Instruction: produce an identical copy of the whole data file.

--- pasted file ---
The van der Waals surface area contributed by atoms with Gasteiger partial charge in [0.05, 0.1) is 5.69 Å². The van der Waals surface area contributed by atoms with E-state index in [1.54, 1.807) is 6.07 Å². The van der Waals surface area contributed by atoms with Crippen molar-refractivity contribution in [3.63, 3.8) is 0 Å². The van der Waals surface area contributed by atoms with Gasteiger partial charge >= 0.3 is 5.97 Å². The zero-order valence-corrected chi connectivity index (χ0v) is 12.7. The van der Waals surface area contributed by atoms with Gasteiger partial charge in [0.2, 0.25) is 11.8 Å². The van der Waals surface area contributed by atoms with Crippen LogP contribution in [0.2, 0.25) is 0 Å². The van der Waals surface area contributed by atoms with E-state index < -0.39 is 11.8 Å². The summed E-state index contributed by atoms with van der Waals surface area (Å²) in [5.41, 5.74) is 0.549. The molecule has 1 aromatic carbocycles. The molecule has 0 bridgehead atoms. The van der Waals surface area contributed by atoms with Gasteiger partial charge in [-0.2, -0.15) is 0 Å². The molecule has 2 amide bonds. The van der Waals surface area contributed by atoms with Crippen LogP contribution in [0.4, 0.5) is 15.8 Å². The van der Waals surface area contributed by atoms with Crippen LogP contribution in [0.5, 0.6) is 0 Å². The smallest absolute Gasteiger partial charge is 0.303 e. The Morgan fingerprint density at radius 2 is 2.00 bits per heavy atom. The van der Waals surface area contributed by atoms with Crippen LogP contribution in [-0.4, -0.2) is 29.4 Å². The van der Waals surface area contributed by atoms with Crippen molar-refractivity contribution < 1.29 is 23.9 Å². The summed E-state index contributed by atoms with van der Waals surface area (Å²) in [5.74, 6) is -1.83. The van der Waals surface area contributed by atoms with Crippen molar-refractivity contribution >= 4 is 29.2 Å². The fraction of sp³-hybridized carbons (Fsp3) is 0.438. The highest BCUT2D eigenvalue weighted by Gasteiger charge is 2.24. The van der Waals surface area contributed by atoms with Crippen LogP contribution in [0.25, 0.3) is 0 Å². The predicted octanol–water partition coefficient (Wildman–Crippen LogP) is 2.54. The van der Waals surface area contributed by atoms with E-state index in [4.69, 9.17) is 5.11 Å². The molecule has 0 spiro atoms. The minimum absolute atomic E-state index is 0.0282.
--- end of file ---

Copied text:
The van der Waals surface area contributed by atoms with Gasteiger partial charge in [0.05, 0.1) is 5.69 Å². The van der Waals surface area contributed by atoms with E-state index in [1.54, 1.807) is 6.07 Å². The van der Waals surface area contributed by atoms with Crippen molar-refractivity contribution in [3.63, 3.8) is 0 Å². The van der Waals surface area contributed by atoms with Gasteiger partial charge >= 0.3 is 5.97 Å². The zero-order valence-corrected chi connectivity index (χ0v) is 12.7. The van der Waals surface area contributed by atoms with Gasteiger partial charge in [0.2, 0.25) is 11.8 Å². The van der Waals surface area contributed by atoms with Crippen LogP contribution in [0.2, 0.25) is 0 Å². The van der Waals surface area contributed by atoms with E-state index < -0.39 is 11.8 Å². The summed E-state index contributed by atoms with van der Waals surface area (Å²) in [5.41, 5.74) is 0.549. The molecule has 1 aromatic carbocycles. The molecule has 0 bridgehead atoms. The van der Waals surface area contributed by atoms with Gasteiger partial charge in [-0.2, -0.15) is 0 Å². The molecule has 2 amide bonds. The van der Waals surface area contributed by atoms with Crippen LogP contribution in [0.4, 0.5) is 15.8 Å². The van der Waals surface area contributed by atoms with Crippen LogP contribution in [0.5, 0.6) is 0 Å². The smallest absolute Gasteiger partial charge is 0.303 e. The Morgan fingerprint density at radius 2 is 2.00 bits per heavy atom. The van der Waals surface area contributed by atoms with Crippen LogP contribution in [-0.4, -0.2) is 29.4 Å². The van der Waals surface area contributed by atoms with Crippen molar-refractivity contribution < 1.29 is 23.9 Å². The summed E-state index contributed by atoms with van der Waals surface area (Å²) in [5.74, 6) is -1.83. The van der Waals surface area contributed by atoms with Crippen molar-refractivity contribution >= 4 is 29.2 Å². The fraction of sp³-hybridized carbons (Fsp3) is 0.438. The highest BCUT2D eigenvalue weighted by Gasteiger charge is 2.24. The van der Waals surface area contributed by atoms with Crippen LogP contribution in [0.25, 0.3) is 0 Å². The predicted octanol–water partition coefficient (Wildman–Crippen LogP) is 2.54. The van der Waals surface area contributed by atoms with E-state index in [4.69, 9.17) is 5.11 Å². The molecule has 0 spiro atoms. The minimum absolute atomic E-state index is 0.0282.